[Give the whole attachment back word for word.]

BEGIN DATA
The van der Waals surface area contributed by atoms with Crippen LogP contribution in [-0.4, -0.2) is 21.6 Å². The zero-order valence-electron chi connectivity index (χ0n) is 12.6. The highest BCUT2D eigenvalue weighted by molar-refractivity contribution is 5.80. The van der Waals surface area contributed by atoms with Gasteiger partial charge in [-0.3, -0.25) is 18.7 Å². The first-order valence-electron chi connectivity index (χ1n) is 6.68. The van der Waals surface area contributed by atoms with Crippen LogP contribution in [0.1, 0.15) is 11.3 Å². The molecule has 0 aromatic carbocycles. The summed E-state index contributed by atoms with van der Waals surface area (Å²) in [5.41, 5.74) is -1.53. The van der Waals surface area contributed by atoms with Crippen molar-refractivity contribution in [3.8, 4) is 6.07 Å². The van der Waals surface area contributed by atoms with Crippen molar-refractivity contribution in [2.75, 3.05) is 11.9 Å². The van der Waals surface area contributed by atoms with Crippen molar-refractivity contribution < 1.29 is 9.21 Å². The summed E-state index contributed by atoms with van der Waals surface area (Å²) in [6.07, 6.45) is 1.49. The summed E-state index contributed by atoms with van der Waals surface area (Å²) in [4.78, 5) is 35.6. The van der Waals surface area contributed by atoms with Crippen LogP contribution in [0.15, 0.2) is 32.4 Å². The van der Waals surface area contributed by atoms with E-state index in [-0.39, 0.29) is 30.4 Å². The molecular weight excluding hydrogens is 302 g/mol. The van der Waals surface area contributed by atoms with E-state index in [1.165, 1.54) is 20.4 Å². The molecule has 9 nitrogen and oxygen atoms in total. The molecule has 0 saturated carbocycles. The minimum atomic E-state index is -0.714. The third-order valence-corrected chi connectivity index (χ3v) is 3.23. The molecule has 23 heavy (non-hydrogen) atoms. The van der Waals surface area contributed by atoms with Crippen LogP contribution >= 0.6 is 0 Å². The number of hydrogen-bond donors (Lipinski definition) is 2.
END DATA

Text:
The van der Waals surface area contributed by atoms with Crippen LogP contribution in [-0.4, -0.2) is 21.6 Å². The zero-order valence-electron chi connectivity index (χ0n) is 12.6. The highest BCUT2D eigenvalue weighted by molar-refractivity contribution is 5.80. The van der Waals surface area contributed by atoms with Gasteiger partial charge in [-0.3, -0.25) is 18.7 Å². The first-order valence-electron chi connectivity index (χ1n) is 6.68. The van der Waals surface area contributed by atoms with Crippen LogP contribution in [0.1, 0.15) is 11.3 Å². The molecule has 0 aromatic carbocycles. The summed E-state index contributed by atoms with van der Waals surface area (Å²) in [5.41, 5.74) is -1.53. The van der Waals surface area contributed by atoms with Crippen molar-refractivity contribution in [3.8, 4) is 6.07 Å². The van der Waals surface area contributed by atoms with Crippen molar-refractivity contribution in [2.75, 3.05) is 11.9 Å². The van der Waals surface area contributed by atoms with Crippen molar-refractivity contribution < 1.29 is 9.21 Å². The summed E-state index contributed by atoms with van der Waals surface area (Å²) in [6.07, 6.45) is 1.49. The summed E-state index contributed by atoms with van der Waals surface area (Å²) in [4.78, 5) is 35.6. The van der Waals surface area contributed by atoms with Crippen LogP contribution in [0.15, 0.2) is 32.4 Å². The van der Waals surface area contributed by atoms with E-state index in [-0.39, 0.29) is 30.4 Å². The molecular weight excluding hydrogens is 302 g/mol. The van der Waals surface area contributed by atoms with E-state index in [1.165, 1.54) is 20.4 Å². The molecule has 9 nitrogen and oxygen atoms in total. The molecule has 0 saturated carbocycles. The minimum atomic E-state index is -0.714. The third-order valence-corrected chi connectivity index (χ3v) is 3.23. The molecule has 23 heavy (non-hydrogen) atoms. The van der Waals surface area contributed by atoms with Crippen LogP contribution >= 0.6 is 0 Å². The number of hydrogen-bond donors (Lipinski definition) is 2.